March 18, 2013
M i s s o u r i L aw y e r s We e k ly
Both sides distrust other’s intentions on gun laws [EXTREMES FROM PAGE 1]
do that, too, because you’re threatening me.” His Dirty Harry moment having passed, Ellinger puts down the remote gently, as if it really were a gun. “I don’t ever want to be in that position,” he says. Ellinger, of course, has the right to keep and bear arms that is enshrined in the U.S. Constitution’s Second Amendment, just as he has the right to free speech under the First Amendment, or the right to be free of unlawful police searches under the Fourth Amendment. But Ellinger doesn’t particularly value his Second Amendment rights. In some ways, he downright detests them. And that inherent distrust of guns is probably the reason some lawmakers don’t trust Ellinger and others like him to set gun policy. “This protects our God-given and inalienable right to keep and bear arms,” Rep. Doug Funderburk, R-St. Peters, told the House committee reviewing his Second Amendment Preservation Act. The bill purports to reject not only any new gun control measures but also the existing provisions of the National Firearms Act of 1934 (which restricted civilian access to fully automatic weapons, among others) and the Gun Control Act of 1968 (which forbade the sale of guns to criminals and the insane). Far from making any weapons illegal, it would make it a crime for federal officers to attempt to enforce gun laws in Missouri. Funderburk’s bill is both extreme and commonplace. It’s one of at least seven similar gun-law nullification measures introduced this year. This particular one has 23 co-sponsors, including House Speaker Tim Jones, a lawyer. “We’ve heard a lot of support from the constituents back home on many of these bills that further cement and protect our Second Amendment rights for law-abiding citizens,” Jones said in an interview.
State Rep. Ron Hicks, R-St. Peters, enjoys himself during target practice at Ultimate Defense in O’Fallon on Thursday afternoon. He says he generally tries to reach middle ground on issues. But for guns, he doesn’t know what that is. Photo by Karen Elshout
Second Amendment unique
What makes the debate over guns so stark? How can gun ownership be regarded as an unnecessary and dangerous practice by some and an object of near religious veneration by others? Why is it a topic so given to hyperbole and extreme examples and conspiracy theories? And why is there a complete lack of trust on either side? In many ways, the Second Amendment is unique. Alone among the Bill of Rights, it protects a specific type of object that can be taken away physically. It’s a piece of technology where the line between legitimate and illegitimate use is a little thinner than it is for, say, a camera. The illegitimate uses of a gun — murder, armed robbery and the like — all involve killing or threatening to kill someone. But legitimate uses of a gun also involve killing: hunting (killing an animal) and self-defense (killing or threatening to kill an intruder). Even target shooting is, at some level, practicing to kill something, even if many such shooters are perfectly content to plink cans or shoot skeet. What’s more, it would be very hard to set out to produce, say, a landscape photo and accidentally create child pornography. But it takes a great deal of caution, training and responsibility to keep the legitimate uses of guns from turning into tragic ones. A negligent hunter can miss his target and hit another person; a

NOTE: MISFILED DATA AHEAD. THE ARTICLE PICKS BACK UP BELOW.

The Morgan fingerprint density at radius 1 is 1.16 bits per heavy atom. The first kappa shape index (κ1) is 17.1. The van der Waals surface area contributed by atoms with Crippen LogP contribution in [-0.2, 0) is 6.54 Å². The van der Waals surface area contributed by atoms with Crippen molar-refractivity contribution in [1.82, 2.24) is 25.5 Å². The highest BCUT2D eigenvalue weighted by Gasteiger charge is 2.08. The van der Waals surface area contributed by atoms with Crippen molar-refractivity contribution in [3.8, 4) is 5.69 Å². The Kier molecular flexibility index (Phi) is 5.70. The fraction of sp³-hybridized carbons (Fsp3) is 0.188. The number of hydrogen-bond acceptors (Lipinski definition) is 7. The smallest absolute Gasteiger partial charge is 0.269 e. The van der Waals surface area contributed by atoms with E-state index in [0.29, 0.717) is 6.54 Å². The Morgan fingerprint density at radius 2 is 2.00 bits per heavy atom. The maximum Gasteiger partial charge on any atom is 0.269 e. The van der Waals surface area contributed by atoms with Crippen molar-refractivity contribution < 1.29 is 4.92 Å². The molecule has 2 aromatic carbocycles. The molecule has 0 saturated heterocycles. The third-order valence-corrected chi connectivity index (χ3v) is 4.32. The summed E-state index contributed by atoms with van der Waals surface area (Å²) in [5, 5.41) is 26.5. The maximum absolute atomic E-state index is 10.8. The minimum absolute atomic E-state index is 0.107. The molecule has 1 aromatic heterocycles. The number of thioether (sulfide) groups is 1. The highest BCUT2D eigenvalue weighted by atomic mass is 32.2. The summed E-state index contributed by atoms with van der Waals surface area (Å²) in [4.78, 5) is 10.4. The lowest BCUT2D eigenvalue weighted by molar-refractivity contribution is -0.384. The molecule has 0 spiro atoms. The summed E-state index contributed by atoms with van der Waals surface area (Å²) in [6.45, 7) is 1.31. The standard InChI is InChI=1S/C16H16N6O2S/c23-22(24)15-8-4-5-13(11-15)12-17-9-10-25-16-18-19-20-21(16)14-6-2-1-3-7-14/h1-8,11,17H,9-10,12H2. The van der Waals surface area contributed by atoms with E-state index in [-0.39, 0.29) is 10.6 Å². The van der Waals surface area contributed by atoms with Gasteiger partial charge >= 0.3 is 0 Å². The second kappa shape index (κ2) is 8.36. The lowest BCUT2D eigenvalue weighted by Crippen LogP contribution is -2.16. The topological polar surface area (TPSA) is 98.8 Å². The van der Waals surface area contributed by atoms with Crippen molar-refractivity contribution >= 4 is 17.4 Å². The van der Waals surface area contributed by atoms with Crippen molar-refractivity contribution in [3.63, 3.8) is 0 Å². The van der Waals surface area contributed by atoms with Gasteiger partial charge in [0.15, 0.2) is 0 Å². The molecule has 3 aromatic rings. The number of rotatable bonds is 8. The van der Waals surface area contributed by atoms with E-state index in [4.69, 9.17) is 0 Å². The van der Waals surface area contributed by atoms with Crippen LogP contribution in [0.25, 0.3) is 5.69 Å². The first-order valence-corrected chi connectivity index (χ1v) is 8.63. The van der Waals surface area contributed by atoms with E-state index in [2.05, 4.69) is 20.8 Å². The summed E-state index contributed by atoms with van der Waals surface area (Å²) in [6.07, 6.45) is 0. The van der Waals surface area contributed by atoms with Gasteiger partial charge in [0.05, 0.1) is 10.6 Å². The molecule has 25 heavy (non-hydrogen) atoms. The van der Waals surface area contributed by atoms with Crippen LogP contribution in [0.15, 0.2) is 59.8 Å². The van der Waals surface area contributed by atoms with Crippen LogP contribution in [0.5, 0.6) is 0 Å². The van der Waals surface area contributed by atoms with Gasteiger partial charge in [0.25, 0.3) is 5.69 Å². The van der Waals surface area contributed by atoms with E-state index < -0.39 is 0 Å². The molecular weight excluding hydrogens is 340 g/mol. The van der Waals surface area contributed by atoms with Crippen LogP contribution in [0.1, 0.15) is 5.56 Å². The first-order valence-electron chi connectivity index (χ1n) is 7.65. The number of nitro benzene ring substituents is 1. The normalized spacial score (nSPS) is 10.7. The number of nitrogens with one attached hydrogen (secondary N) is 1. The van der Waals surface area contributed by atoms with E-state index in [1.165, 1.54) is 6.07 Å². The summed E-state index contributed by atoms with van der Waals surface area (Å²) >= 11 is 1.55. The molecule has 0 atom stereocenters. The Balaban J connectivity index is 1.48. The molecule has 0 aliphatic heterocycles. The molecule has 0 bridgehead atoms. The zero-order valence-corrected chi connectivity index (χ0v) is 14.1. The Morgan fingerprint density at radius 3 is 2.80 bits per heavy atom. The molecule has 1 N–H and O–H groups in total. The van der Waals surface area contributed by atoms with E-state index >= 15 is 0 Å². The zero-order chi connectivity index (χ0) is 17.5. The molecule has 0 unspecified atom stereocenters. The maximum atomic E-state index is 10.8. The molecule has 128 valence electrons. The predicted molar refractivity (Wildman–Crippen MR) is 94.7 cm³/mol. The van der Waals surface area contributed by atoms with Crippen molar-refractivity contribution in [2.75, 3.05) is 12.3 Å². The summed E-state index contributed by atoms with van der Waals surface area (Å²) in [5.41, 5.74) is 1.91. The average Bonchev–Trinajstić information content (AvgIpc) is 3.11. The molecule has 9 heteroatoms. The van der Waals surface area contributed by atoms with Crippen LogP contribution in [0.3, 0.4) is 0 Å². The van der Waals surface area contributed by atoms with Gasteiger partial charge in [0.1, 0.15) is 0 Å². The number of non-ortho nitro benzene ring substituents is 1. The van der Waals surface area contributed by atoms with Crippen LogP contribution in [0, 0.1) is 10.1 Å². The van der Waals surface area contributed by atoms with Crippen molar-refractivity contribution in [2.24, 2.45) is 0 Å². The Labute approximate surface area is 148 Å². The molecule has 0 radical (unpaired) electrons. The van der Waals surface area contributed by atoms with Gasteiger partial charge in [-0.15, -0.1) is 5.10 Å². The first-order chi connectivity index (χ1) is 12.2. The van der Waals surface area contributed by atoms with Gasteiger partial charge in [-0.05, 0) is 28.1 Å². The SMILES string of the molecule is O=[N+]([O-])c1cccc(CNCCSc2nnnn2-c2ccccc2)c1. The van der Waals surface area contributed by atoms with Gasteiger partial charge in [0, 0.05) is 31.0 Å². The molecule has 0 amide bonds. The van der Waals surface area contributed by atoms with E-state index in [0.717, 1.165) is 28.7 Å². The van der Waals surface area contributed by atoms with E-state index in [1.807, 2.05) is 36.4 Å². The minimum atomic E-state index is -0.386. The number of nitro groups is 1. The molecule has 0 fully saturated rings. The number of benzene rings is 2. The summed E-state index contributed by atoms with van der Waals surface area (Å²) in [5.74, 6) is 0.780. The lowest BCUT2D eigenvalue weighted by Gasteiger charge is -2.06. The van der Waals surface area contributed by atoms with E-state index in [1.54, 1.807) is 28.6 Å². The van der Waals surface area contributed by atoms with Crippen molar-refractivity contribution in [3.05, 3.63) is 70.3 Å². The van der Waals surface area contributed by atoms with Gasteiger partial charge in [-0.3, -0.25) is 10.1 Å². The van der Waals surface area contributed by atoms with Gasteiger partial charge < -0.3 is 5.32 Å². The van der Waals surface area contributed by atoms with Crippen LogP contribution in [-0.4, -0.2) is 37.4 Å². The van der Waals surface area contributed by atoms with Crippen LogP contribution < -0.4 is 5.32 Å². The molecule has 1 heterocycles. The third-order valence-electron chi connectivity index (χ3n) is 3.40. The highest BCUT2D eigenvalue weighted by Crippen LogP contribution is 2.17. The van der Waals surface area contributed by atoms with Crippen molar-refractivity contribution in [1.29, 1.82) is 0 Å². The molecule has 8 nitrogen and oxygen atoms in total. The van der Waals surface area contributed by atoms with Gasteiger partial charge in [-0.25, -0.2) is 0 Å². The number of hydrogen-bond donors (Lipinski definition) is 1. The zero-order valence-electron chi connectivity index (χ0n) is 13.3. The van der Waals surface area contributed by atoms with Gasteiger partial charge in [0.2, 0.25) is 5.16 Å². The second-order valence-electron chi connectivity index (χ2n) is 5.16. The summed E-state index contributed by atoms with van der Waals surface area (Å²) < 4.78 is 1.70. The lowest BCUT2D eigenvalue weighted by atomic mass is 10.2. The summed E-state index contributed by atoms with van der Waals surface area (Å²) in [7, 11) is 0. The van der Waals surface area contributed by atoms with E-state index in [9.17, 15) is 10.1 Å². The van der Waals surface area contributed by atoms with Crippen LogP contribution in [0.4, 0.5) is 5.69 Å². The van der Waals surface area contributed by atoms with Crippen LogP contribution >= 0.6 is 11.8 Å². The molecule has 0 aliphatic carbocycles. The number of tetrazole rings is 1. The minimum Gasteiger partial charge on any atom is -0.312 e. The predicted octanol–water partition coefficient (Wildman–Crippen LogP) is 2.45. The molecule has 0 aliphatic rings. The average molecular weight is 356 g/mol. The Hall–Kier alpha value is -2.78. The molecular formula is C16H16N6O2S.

State Rep. Rory Ellinger, D-University City, proposed a bill along with several other Democrats last month that would make it illegal to possess rifles, handguns and shotguns with certain military-like features and magazines holding more than 10 rounds. Gun rights supporters responded with a bill that would make it a felony for lawmakers to propose restricting gun rights. Photo by Karen Elshout
loaded gun meant for self-defense could be grabbed by a child. Like a Rorschach test, two people can apparently consider the same gun and come away with very different ideas about it. According to a Pew Research Center survey released last week, well over half of American households don’t own any guns, and of those 58 percent say they would be uncomfortable having a gun in their homes. Yet among the 37 percent of homes where someone owns a firearm, 48 percent said it was there for protection. Seventy-nine percent of gun owners, and 64 percent of those who live in a house where someone else owns a gun, reported
feeling safer as a result of its presence. In addition, the Pew report found “fundamental disagreements” over the need for new gun laws. Two-thirds of those in non-gun households said stricter gun laws would reduce the number of deaths in mass shootings. Just 35 percent of gun owners agreed. In other words, the Second Amendment protects something that a good number of Americans value very highly and others don’t value much at all. Some on the gun control side simply do not trust people with certain types of weapons. And some on the gun rights side do not trust those people — or the officials they elect — to
protect that right.
Debate is different
Sen. Kurt Schaefer, R-Columbia, sees a difference in the way gun rights are debated. “I’m not aware at the state or federal level of any politicians saying, ‘Well, maybe it’s time to re-evaluate the First Amendment, and maybe the First Amendment isn’t really as important as we think it was, and the Founding Fathers’ idea of the First Amendment is different from ours,’” he said in an interview. “You see all those debates in the Second Amendment argument.”